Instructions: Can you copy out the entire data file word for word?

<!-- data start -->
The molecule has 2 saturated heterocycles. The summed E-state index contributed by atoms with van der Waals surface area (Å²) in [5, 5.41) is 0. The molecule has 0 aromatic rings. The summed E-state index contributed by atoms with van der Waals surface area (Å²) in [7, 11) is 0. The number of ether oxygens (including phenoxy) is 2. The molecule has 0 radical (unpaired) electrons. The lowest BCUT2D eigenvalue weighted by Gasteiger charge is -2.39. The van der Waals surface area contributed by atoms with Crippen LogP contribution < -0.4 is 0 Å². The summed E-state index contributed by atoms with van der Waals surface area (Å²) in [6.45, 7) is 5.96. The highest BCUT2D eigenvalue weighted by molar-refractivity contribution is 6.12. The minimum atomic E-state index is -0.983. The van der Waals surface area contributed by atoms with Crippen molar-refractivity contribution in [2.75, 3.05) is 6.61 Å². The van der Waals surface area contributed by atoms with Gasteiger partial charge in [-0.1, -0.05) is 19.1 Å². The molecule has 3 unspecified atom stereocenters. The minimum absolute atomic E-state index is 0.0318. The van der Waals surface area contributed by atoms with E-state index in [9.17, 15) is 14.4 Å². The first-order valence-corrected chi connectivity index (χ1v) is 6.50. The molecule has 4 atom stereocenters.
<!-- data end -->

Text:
The molecule has 2 saturated heterocycles. The summed E-state index contributed by atoms with van der Waals surface area (Å²) in [5, 5.41) is 0. The molecule has 0 aromatic rings. The summed E-state index contributed by atoms with van der Waals surface area (Å²) in [7, 11) is 0. The number of ether oxygens (including phenoxy) is 2. The molecule has 0 radical (unpaired) electrons. The lowest BCUT2D eigenvalue weighted by Gasteiger charge is -2.39. The van der Waals surface area contributed by atoms with Crippen LogP contribution < -0.4 is 0 Å². The summed E-state index contributed by atoms with van der Waals surface area (Å²) in [6.45, 7) is 5.96. The highest BCUT2D eigenvalue weighted by molar-refractivity contribution is 6.12. The minimum atomic E-state index is -0.983. The van der Waals surface area contributed by atoms with Crippen molar-refractivity contribution in [2.75, 3.05) is 6.61 Å². The van der Waals surface area contributed by atoms with Gasteiger partial charge in [-0.1, -0.05) is 19.1 Å². The molecule has 3 unspecified atom stereocenters. The minimum absolute atomic E-state index is 0.0318. The van der Waals surface area contributed by atoms with E-state index in [9.17, 15) is 14.4 Å². The first-order valence-corrected chi connectivity index (χ1v) is 6.50. The molecule has 4 atom stereocenters.